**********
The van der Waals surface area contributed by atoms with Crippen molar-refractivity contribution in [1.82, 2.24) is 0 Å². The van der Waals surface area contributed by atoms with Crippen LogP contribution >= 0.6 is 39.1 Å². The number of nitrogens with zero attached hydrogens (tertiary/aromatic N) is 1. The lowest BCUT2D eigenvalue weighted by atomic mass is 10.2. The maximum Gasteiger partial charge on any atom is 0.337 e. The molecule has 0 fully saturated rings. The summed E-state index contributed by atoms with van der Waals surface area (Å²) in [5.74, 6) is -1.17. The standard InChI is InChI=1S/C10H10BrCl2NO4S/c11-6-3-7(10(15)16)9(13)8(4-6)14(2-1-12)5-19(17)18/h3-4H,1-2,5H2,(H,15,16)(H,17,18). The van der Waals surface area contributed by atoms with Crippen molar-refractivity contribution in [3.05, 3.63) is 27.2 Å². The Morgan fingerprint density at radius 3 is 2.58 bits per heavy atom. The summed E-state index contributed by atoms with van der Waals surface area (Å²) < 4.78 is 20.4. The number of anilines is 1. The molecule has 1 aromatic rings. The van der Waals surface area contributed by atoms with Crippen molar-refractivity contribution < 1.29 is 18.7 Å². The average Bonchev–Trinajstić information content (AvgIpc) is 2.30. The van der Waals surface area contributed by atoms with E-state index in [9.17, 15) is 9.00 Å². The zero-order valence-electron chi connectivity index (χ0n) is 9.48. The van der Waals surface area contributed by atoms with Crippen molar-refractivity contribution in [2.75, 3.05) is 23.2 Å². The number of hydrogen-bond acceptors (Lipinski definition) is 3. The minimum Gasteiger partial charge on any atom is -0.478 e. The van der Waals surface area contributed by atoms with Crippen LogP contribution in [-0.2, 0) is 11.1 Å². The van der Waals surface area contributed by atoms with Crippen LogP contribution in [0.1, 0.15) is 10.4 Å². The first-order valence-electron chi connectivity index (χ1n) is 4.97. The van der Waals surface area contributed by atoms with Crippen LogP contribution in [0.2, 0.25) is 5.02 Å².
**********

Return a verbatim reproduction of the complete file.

The van der Waals surface area contributed by atoms with Crippen molar-refractivity contribution in [1.82, 2.24) is 0 Å². The van der Waals surface area contributed by atoms with Crippen LogP contribution >= 0.6 is 39.1 Å². The number of nitrogens with zero attached hydrogens (tertiary/aromatic N) is 1. The lowest BCUT2D eigenvalue weighted by atomic mass is 10.2. The maximum Gasteiger partial charge on any atom is 0.337 e. The molecule has 0 fully saturated rings. The summed E-state index contributed by atoms with van der Waals surface area (Å²) in [5.74, 6) is -1.17. The standard InChI is InChI=1S/C10H10BrCl2NO4S/c11-6-3-7(10(15)16)9(13)8(4-6)14(2-1-12)5-19(17)18/h3-4H,1-2,5H2,(H,15,16)(H,17,18). The van der Waals surface area contributed by atoms with Crippen molar-refractivity contribution in [3.05, 3.63) is 27.2 Å². The Morgan fingerprint density at radius 3 is 2.58 bits per heavy atom. The summed E-state index contributed by atoms with van der Waals surface area (Å²) < 4.78 is 20.4. The number of anilines is 1. The molecule has 1 aromatic rings. The van der Waals surface area contributed by atoms with Crippen molar-refractivity contribution < 1.29 is 18.7 Å². The average Bonchev–Trinajstić information content (AvgIpc) is 2.30. The van der Waals surface area contributed by atoms with E-state index in [9.17, 15) is 9.00 Å². The zero-order valence-electron chi connectivity index (χ0n) is 9.48. The van der Waals surface area contributed by atoms with Crippen molar-refractivity contribution in [2.75, 3.05) is 23.2 Å². The number of hydrogen-bond acceptors (Lipinski definition) is 3. The minimum Gasteiger partial charge on any atom is -0.478 e. The van der Waals surface area contributed by atoms with Crippen LogP contribution in [-0.2, 0) is 11.1 Å². The van der Waals surface area contributed by atoms with Crippen LogP contribution in [0.1, 0.15) is 10.4 Å². The first-order valence-electron chi connectivity index (χ1n) is 4.97. The van der Waals surface area contributed by atoms with Crippen LogP contribution in [0.2, 0.25) is 5.02 Å².